RAID, short for Redundant Array of Independent Disks, is an HDD configuration designed to provide shorter access times and system security in case of hardware errors.
The RAID concept combines multiple hard disk drives into one logical disk drive with higher storage capacity, using a hardware component or software application. Hardware solutions are designed to present the system to which they are attached as a single large hard disk with other storage features, without the operating system having to know the real physical architecture. RAID systems are a virtualized solution made of embedded hard disks. Software solutions are deployed together with the operating system, but applications use the RAID architecture as a single drive.
Here are the most common RAID configurations:
1. RAID 0
RAID 0 is used to boost the performance of a server, this solution also being called disk striping. With RAID 0, data is written on multiple HDDs. This means that the server is working to write information on multiple hard disks, not just on one, improving performance both in writing and reading. In this case, a minimum of two hard drives is required. It can configure both software and hardware on most RAID controls.
2. RAID 1
RAID 1 is a configuration known as mirroring, having two or more drives in mirror mode. With RAID 1, the data is copied perfectly and at the same time from one hard to the other, creating a copy or mirror. If a disk fails, the other can continue to work. It’s the easiest way to implement a system that resists hardware errors at a relatively low cost.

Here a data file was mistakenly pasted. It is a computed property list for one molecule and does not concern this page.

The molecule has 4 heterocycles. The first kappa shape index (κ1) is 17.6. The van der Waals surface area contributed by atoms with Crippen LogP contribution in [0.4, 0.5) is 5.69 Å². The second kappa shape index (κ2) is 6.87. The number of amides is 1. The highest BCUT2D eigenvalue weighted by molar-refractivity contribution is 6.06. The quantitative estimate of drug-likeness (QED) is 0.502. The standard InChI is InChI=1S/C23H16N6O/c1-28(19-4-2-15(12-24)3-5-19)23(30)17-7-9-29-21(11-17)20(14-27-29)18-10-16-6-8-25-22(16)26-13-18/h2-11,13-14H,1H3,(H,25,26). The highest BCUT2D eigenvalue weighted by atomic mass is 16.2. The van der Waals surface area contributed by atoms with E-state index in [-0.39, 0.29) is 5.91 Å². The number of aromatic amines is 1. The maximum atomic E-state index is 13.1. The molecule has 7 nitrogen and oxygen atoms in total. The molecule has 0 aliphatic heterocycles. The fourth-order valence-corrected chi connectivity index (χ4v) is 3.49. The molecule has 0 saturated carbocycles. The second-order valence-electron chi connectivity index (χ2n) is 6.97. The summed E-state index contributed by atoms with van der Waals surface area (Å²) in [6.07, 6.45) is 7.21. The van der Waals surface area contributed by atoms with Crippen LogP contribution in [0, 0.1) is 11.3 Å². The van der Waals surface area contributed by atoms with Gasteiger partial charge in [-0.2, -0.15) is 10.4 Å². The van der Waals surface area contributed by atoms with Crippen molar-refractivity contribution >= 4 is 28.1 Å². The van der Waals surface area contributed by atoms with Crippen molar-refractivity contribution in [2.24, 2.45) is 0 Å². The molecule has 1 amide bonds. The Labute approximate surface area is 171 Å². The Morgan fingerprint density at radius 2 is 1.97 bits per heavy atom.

3. RAID 5
RAID 5 is by far the most common RAID configuration used for servers in the business environment, in private or state-owned firms and enterprises. This RAID level offers better performance than the mirror, as well as a hardware failure resistance. With RAID 5, information is divided into blocks of preset sizes and stores control sums on all hazards (having a good write and read rate, especially for small fractions of data).
4. RAID 10
RAID 10 is a combination of RAID 1 and 0 and is often referred to as RAID 1 + 0. It combines RAID 1 reflection with RAID 0. It is the RAID level that offers the best performance but is also costly, it requires twice more HDDs than other RAID levels, at least four. This RAID level is ideal for servers that contain databases and are widely used or for any server where many write operations are performed.
RAID 10 can be deployed as hardware or software RAID, but the overall consensus is that many of the performance benefits are lost when using RAID 10 software.
How to create a RAID 5 software on an Ubuntu server
1. Login as root
followed by the user password
2. Install mdadm
apt-get install mdadm -y
3. View available disks
in this case sda is the boot disk, and the disks available for raid5 are: sdb, sdc, sdd, sde, sdf, sdg, sdh and sdi.
4. Create Raid 5 with 6 active disks and 2 spare drives
mdadm -create -verbose / dev / md0 -level = 5 -raid-devices = 6 / dev / sdb / dev / sdc / dev / sdd / dev / sdh / dev / sdi
5. Check the order
mdadm -detail / dev / md0
6. Save configuration
mdadm -detail -scan >> /etc/mdadm/mdadm.conf
7. Open the partition manager by command
8. In the partition manager, run the command
to create a MBR partition table;
9. In the partition manager, the p command is run to list the existing partitions;
10. Order q to exit the partition manager.
11. Create an ext4 partition by command mkfs.ext4 / dev / md0p1
12. Create the folder to which you want to mount, then make the mount
13. Run the command to get the UID of the raid
14. Copy the printed UUID to the previous command and run the command to initialize and mount the raid at each boot
echo “UUID =” 000000-000000-000000-000000-000000″/ media / storage ext4 defaults 0 0″ >> / etc / fstab
16. Run command to check the mount after a restart